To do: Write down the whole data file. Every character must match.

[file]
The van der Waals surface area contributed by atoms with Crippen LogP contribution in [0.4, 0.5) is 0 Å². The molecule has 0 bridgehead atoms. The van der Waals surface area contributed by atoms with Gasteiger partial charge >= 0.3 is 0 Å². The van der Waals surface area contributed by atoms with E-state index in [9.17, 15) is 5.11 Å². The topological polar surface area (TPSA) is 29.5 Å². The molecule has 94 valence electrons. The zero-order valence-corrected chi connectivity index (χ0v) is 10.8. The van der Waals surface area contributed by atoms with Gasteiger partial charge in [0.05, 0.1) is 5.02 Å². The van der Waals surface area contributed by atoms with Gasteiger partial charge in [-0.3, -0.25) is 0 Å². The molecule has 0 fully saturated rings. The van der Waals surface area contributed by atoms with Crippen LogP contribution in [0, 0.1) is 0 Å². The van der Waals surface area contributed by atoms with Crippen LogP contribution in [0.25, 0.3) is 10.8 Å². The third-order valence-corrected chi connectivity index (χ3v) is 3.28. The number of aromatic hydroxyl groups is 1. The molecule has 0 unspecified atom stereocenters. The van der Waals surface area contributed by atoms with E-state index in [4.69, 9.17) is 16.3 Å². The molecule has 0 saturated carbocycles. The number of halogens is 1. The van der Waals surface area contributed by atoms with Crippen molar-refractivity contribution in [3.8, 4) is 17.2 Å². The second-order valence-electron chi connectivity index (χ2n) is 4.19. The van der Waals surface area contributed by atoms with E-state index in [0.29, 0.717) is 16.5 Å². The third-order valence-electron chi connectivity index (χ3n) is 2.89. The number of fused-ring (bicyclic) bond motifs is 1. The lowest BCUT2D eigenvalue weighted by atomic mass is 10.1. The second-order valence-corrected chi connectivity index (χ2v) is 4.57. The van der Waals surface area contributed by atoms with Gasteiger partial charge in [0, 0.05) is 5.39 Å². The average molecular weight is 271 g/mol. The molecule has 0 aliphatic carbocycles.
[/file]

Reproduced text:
The van der Waals surface area contributed by atoms with Crippen LogP contribution in [0.4, 0.5) is 0 Å². The molecule has 0 bridgehead atoms. The van der Waals surface area contributed by atoms with Gasteiger partial charge >= 0.3 is 0 Å². The van der Waals surface area contributed by atoms with E-state index in [9.17, 15) is 5.11 Å². The topological polar surface area (TPSA) is 29.5 Å². The molecule has 94 valence electrons. The zero-order valence-corrected chi connectivity index (χ0v) is 10.8. The van der Waals surface area contributed by atoms with Gasteiger partial charge in [0.05, 0.1) is 5.02 Å². The van der Waals surface area contributed by atoms with Gasteiger partial charge in [-0.3, -0.25) is 0 Å². The molecule has 0 fully saturated rings. The van der Waals surface area contributed by atoms with Crippen LogP contribution in [0, 0.1) is 0 Å². The van der Waals surface area contributed by atoms with Crippen LogP contribution in [0.25, 0.3) is 10.8 Å². The third-order valence-corrected chi connectivity index (χ3v) is 3.28. The number of aromatic hydroxyl groups is 1. The molecule has 0 unspecified atom stereocenters. The van der Waals surface area contributed by atoms with E-state index in [4.69, 9.17) is 16.3 Å². The molecule has 0 saturated carbocycles. The number of halogens is 1. The van der Waals surface area contributed by atoms with Crippen molar-refractivity contribution in [3.8, 4) is 17.2 Å². The second-order valence-electron chi connectivity index (χ2n) is 4.19. The van der Waals surface area contributed by atoms with E-state index in [0.29, 0.717) is 16.5 Å². The third-order valence-electron chi connectivity index (χ3n) is 2.89. The number of fused-ring (bicyclic) bond motifs is 1. The lowest BCUT2D eigenvalue weighted by atomic mass is 10.1. The second-order valence-corrected chi connectivity index (χ2v) is 4.57. The van der Waals surface area contributed by atoms with Gasteiger partial charge in [0, 0.05) is 5.39 Å². The average molecular weight is 271 g/mol. The molecule has 0 aliphatic carbocycles.